police lights

CENTRAL CITY, Pa. – Central City Borough took a big step Monday toward redeploying a police force.

In a move that borough officials stressed doesn’t guarantee the department’s return, council voted 4-1 to formally reinstate Central City Police Department, which has been disbanded for 17 years. They also voted to draft an ordinance that would raise taxes by a mill to cover a portion of the annual police costs.

It’s those not-yet-finalized costs that still had council crunching numbers on Monday, with members both for and against the idea of restarting the force stressing that nothing’s finalized.

But after Councilman Dan Bulger shared estimates suggesting it would cost a bit more than $50,000 annually to field a three-officer, part-time department, three fellow members backed him in a 4-1 vote to continue exploring the move.

“Nothing’s set in stone, but we gotta start somewhere,” said Bulger, who is vocal about getting local coverage back in the borough.

Central City hasn’t had its own police department since 2004. The borough contracted with Paint Township until the regional department folded and, more recently, with Shade Township until the bill for coverage got too steep.

Councilman Joe Holsopple noted the $24,000 that Central City budgeted for Shade Township police coverage would cover about half the annual expense for a local force – if council sticks with plans to hire part-time officers at $18 an hour to provide 36 hours of coverage per week.

A dedicated mill tax raise would add another $12,000 toward the cost, leaving council to turn to the general fund to cover the difference, Jason McClemens added.

Councilman Lee Cook was skeptical about the costs, suggesting insurance estimates and other operational expenses will end up much higher. He voted against both the move and the ordinance toward paying for the department.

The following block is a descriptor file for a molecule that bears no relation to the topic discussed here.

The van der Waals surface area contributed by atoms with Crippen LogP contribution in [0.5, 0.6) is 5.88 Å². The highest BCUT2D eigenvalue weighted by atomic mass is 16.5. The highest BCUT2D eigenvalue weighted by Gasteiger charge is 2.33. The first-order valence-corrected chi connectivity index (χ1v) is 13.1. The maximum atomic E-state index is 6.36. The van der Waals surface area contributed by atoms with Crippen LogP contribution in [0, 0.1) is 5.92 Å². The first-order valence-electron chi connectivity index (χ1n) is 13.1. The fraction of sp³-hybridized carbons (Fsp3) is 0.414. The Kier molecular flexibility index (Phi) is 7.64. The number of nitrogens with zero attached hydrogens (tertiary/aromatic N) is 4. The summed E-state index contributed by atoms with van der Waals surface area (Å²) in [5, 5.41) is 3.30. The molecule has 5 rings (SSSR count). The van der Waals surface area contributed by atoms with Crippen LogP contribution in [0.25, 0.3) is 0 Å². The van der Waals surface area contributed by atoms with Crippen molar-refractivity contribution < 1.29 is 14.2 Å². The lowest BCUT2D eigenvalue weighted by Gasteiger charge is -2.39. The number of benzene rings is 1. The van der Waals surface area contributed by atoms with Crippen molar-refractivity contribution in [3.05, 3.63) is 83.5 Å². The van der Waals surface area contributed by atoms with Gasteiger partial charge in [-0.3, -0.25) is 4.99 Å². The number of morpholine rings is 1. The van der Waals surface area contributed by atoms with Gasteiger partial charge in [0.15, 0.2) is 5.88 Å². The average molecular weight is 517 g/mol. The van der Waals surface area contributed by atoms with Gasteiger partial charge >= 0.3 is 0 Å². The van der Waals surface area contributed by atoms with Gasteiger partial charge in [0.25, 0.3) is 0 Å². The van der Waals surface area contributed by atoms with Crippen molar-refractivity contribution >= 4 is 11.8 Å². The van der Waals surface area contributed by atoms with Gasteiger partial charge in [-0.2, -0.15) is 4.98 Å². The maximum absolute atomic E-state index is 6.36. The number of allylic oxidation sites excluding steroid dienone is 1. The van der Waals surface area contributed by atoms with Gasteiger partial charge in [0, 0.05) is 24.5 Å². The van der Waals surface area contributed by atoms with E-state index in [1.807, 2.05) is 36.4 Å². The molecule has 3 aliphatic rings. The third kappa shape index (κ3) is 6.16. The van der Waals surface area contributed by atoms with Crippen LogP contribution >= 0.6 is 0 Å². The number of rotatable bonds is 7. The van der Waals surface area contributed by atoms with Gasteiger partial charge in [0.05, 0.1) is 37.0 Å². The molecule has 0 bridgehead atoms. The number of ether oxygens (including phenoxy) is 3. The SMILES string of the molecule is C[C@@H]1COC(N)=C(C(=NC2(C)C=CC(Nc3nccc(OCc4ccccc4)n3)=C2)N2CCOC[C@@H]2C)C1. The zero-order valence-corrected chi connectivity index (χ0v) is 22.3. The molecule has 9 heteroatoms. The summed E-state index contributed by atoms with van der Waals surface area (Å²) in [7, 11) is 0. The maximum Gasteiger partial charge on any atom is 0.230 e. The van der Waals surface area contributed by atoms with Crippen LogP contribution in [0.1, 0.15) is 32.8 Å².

“We’re talking about spending $50,000 to protect 1,070 people. Police (coverage) is nice to have, but do we need it?” Cook said.

To Bulger, there’s no question Central City needs it. He and several fellow council members cited drug issues, rising violence and unchecked all-terrain vehicle traffic among reasons Central City is struggling without a regular police presence.

Council President Bob Sanzo noted that, if lawmakers get their way, no-cost state police coverage could one day come with a price tag, too – perhaps $12,800 – “and we still wouldn’t have protection,” he added.

“I’m willing to try this,” Sanzo said of the step toward bringing back a local department. “I just don’t want to overtax the low-income people in our borough.”

Bulger said the 1-mill addition would add $25 a year to the average tax bill.

“I don’t think anyone would have a problem with paying that,” he said.

If all goes accordingly, council said, it would likely be several months before they’d be in position to add officers.

David Hurst is a reporter for The Tribune-Democrat. Follow him on Twitter @TDDavidHurst and Instagram @TDDavidHurst.

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